An 8cm long gastropod snail crawling on a wood fall (log) at 1525 depth. Image captured by the Little Hercules ROV at a site referred to as "Baruna Jaya IV - Site 1" on August 1, 2010. Click image for larger view and image credit.



Click here to view a  video of a jellyfish  drifting with its tentacles extended, waiting to encounter prey, before quickly retracting its tentacles and swimming away

camera icon Click here to view video footage of a drifting jellyfish encountered by the Little Hercules ROV


NOAA Ship Okeanos Explorer
August 1, 2010

Latitude: 4d 41.771846’ N
Longitude: 126d 50.807863’ E


Dive number 9 took place in an area recently mapped by the Indonesian Research Vessel Baruna Jaya IV. The dive site is referred to as “Baruna Jaya IV – Site 1”. The dive started near the base of the nose of the rift. We moved upslope to the southwest moving along the top of the ridge crest. The seafloor was heavily covered with soft sediments and generally contained a very low abundance of epibenthic megafauna (animals on the seafloor visible with your naked eye). Burrows of various sizes were observed but we were not able to determine their relationship to specific biota. As we moved upslope, the seafloor became a mix of pelagic sediment and small pieces of basalt, which became larger in size around 1595 meters depth. Few corals, sponges and basket stars were observed on these partially-exposed hard substrates. One type of sea lily was dominant during the dive. A few wood falls were observed. Fauna associated with the wood falls included squat lobsters, urchins and serpulid worms. There was a high quantity of suspended particles in the water and marine snow throughout the dive.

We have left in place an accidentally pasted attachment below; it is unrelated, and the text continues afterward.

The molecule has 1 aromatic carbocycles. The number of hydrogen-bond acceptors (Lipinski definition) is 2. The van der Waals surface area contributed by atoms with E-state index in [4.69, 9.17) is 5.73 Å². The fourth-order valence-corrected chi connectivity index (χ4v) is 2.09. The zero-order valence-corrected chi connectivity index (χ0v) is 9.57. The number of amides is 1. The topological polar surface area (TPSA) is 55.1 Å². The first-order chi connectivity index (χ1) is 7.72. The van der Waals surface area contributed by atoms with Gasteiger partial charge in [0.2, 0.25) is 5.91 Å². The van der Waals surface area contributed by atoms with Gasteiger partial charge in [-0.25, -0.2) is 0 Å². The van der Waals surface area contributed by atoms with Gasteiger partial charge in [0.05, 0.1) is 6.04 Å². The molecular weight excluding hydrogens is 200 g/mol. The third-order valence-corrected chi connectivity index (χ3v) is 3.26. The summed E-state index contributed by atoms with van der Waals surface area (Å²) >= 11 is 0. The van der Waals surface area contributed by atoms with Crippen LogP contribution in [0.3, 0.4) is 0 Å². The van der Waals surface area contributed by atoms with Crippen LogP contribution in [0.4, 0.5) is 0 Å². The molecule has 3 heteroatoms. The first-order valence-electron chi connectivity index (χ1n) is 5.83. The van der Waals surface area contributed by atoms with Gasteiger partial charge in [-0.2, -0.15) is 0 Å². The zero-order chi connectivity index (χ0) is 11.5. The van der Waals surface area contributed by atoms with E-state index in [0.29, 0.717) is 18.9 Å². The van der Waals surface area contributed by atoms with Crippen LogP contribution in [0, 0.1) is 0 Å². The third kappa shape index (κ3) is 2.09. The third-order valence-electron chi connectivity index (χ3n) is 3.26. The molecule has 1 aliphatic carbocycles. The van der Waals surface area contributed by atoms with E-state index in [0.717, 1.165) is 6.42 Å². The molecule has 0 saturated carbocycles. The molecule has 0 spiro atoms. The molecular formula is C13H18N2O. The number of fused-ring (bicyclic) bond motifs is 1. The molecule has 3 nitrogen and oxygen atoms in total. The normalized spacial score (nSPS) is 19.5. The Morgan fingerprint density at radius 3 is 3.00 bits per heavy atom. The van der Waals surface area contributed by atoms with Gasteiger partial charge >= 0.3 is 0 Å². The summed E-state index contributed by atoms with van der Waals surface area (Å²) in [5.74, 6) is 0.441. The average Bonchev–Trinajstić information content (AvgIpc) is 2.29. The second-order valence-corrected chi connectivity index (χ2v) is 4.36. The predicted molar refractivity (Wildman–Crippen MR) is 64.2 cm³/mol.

Bathymetric map showing the high-resolution multibeam data acquired by Okeanos Explorer so far during the INDEX 2010 Expedition. The red polygon shows the area mapped on July 31, 2010.

Bathymetric map showing the high-resolution multibeam data acquired by Okeanos Explorer so far during the INDEX 2010 Expedition. The red polygon shows the area mapped on July 31, 2010. Click image for larger view and image credit.